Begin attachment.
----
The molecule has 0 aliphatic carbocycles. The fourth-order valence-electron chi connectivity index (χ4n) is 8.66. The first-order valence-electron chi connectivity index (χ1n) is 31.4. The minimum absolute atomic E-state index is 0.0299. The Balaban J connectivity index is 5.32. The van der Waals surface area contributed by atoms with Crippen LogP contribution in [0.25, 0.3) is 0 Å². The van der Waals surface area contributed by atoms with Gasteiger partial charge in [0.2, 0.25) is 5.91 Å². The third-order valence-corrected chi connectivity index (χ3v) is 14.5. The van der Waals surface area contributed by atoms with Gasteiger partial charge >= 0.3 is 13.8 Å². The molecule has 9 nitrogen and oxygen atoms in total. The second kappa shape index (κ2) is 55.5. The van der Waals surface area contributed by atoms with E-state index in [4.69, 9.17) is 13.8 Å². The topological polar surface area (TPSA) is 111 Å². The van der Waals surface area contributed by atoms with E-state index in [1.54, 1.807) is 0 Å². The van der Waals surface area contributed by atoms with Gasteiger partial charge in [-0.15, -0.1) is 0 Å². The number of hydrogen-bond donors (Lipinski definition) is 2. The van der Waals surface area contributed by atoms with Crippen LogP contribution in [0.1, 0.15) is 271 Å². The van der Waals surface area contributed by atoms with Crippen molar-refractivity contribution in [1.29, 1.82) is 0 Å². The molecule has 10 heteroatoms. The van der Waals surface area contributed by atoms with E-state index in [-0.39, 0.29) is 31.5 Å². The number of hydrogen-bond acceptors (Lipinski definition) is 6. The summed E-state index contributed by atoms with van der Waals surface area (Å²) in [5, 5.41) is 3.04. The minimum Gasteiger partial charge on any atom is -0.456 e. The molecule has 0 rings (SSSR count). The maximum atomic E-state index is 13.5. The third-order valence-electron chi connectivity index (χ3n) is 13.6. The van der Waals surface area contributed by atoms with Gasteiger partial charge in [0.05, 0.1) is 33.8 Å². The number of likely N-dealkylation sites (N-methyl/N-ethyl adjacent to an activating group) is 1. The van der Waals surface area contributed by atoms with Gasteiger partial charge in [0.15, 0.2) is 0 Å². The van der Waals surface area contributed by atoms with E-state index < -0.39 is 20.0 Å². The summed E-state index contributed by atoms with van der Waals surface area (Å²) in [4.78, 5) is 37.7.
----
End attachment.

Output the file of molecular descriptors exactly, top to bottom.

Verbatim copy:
The molecule has 0 aliphatic carbocycles. The fourth-order valence-electron chi connectivity index (χ4n) is 8.66. The first-order valence-electron chi connectivity index (χ1n) is 31.4. The minimum absolute atomic E-state index is 0.0299. The Balaban J connectivity index is 5.32. The van der Waals surface area contributed by atoms with Crippen LogP contribution in [0.25, 0.3) is 0 Å². The van der Waals surface area contributed by atoms with Gasteiger partial charge in [0.2, 0.25) is 5.91 Å². The third-order valence-corrected chi connectivity index (χ3v) is 14.5. The van der Waals surface area contributed by atoms with Gasteiger partial charge >= 0.3 is 13.8 Å². The molecule has 9 nitrogen and oxygen atoms in total. The second kappa shape index (κ2) is 55.5. The van der Waals surface area contributed by atoms with E-state index in [4.69, 9.17) is 13.8 Å². The topological polar surface area (TPSA) is 111 Å². The van der Waals surface area contributed by atoms with E-state index in [1.54, 1.807) is 0 Å². The van der Waals surface area contributed by atoms with Gasteiger partial charge in [-0.15, -0.1) is 0 Å². The number of hydrogen-bond donors (Lipinski definition) is 2. The van der Waals surface area contributed by atoms with Crippen LogP contribution in [0.1, 0.15) is 271 Å². The van der Waals surface area contributed by atoms with Crippen molar-refractivity contribution in [1.29, 1.82) is 0 Å². The molecule has 10 heteroatoms. The van der Waals surface area contributed by atoms with E-state index in [-0.39, 0.29) is 31.5 Å². The number of hydrogen-bond acceptors (Lipinski definition) is 6. The summed E-state index contributed by atoms with van der Waals surface area (Å²) in [5, 5.41) is 3.04. The minimum Gasteiger partial charge on any atom is -0.456 e. The molecule has 0 rings (SSSR count). The maximum atomic E-state index is 13.5. The third-order valence-electron chi connectivity index (χ3n) is 13.6. The van der Waals surface area contributed by atoms with Gasteiger partial charge in [0.05, 0.1) is 33.8 Å². The number of likely N-dealkylation sites (N-methyl/N-ethyl adjacent to an activating group) is 1. The van der Waals surface area contributed by atoms with Gasteiger partial charge in [0.15, 0.2) is 0 Å². The van der Waals surface area contributed by atoms with E-state index < -0.39 is 20.0 Å². The summed E-state index contributed by atoms with van der Waals surface area (Å²) in [4.78, 5) is 37.7.